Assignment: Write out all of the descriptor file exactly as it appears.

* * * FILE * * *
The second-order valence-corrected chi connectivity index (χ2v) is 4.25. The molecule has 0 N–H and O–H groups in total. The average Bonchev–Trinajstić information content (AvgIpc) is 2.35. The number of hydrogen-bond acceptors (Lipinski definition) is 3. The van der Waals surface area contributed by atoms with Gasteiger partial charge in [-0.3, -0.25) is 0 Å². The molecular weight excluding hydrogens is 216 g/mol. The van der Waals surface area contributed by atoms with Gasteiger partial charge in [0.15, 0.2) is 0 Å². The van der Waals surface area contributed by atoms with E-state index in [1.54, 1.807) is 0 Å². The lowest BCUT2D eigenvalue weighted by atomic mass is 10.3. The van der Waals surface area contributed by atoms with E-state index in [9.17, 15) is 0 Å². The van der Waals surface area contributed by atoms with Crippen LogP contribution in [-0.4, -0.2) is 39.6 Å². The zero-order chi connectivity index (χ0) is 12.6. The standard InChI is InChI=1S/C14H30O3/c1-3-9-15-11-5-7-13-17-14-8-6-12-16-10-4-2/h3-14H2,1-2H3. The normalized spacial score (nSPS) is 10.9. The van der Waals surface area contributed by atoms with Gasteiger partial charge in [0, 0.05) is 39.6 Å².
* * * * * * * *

The second-order valence-corrected chi connectivity index (χ2v) is 4.25. The molecule has 0 N–H and O–H groups in total. The average Bonchev–Trinajstić information content (AvgIpc) is 2.35. The number of hydrogen-bond acceptors (Lipinski definition) is 3. The van der Waals surface area contributed by atoms with Gasteiger partial charge in [-0.3, -0.25) is 0 Å². The molecular weight excluding hydrogens is 216 g/mol. The van der Waals surface area contributed by atoms with Gasteiger partial charge in [0.15, 0.2) is 0 Å². The van der Waals surface area contributed by atoms with E-state index in [1.54, 1.807) is 0 Å². The lowest BCUT2D eigenvalue weighted by atomic mass is 10.3. The van der Waals surface area contributed by atoms with E-state index in [9.17, 15) is 0 Å². The van der Waals surface area contributed by atoms with Crippen LogP contribution in [-0.4, -0.2) is 39.6 Å². The zero-order chi connectivity index (χ0) is 12.6. The standard InChI is InChI=1S/C14H30O3/c1-3-9-15-11-5-7-13-17-14-8-6-12-16-10-4-2/h3-14H2,1-2H3. The normalized spacial score (nSPS) is 10.9. The van der Waals surface area contributed by atoms with Gasteiger partial charge in [0, 0.05) is 39.6 Å².